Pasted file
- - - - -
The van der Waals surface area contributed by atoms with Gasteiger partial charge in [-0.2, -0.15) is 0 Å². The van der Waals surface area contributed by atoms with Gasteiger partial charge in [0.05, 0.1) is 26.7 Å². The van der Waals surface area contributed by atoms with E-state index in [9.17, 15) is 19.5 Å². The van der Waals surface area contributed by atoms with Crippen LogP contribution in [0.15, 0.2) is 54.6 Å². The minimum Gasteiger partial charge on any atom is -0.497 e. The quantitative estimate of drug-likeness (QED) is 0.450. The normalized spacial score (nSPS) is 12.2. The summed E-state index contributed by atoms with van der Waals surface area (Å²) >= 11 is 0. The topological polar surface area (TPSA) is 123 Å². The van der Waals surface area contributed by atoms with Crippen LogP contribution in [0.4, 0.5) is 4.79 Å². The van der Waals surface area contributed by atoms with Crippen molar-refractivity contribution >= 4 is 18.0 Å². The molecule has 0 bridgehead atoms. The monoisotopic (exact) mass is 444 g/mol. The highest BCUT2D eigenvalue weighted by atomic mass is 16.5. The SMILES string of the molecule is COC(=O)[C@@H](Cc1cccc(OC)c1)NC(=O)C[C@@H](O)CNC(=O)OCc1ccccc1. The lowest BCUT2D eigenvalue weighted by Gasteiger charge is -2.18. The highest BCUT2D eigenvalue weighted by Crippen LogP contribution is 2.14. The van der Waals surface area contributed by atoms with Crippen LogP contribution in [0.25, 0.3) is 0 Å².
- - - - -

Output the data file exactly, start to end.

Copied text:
The van der Waals surface area contributed by atoms with Gasteiger partial charge in [-0.2, -0.15) is 0 Å². The van der Waals surface area contributed by atoms with Gasteiger partial charge in [0.05, 0.1) is 26.7 Å². The van der Waals surface area contributed by atoms with E-state index in [9.17, 15) is 19.5 Å². The van der Waals surface area contributed by atoms with Crippen LogP contribution in [0.15, 0.2) is 54.6 Å². The minimum Gasteiger partial charge on any atom is -0.497 e. The quantitative estimate of drug-likeness (QED) is 0.450. The normalized spacial score (nSPS) is 12.2. The summed E-state index contributed by atoms with van der Waals surface area (Å²) >= 11 is 0. The topological polar surface area (TPSA) is 123 Å². The van der Waals surface area contributed by atoms with Crippen LogP contribution in [0.4, 0.5) is 4.79 Å². The van der Waals surface area contributed by atoms with Crippen molar-refractivity contribution >= 4 is 18.0 Å². The molecule has 0 bridgehead atoms. The monoisotopic (exact) mass is 444 g/mol. The highest BCUT2D eigenvalue weighted by atomic mass is 16.5. The SMILES string of the molecule is COC(=O)[C@@H](Cc1cccc(OC)c1)NC(=O)C[C@@H](O)CNC(=O)OCc1ccccc1. The lowest BCUT2D eigenvalue weighted by Gasteiger charge is -2.18. The highest BCUT2D eigenvalue weighted by Crippen LogP contribution is 2.14. The van der Waals surface area contributed by atoms with Crippen LogP contribution in [0.25, 0.3) is 0 Å².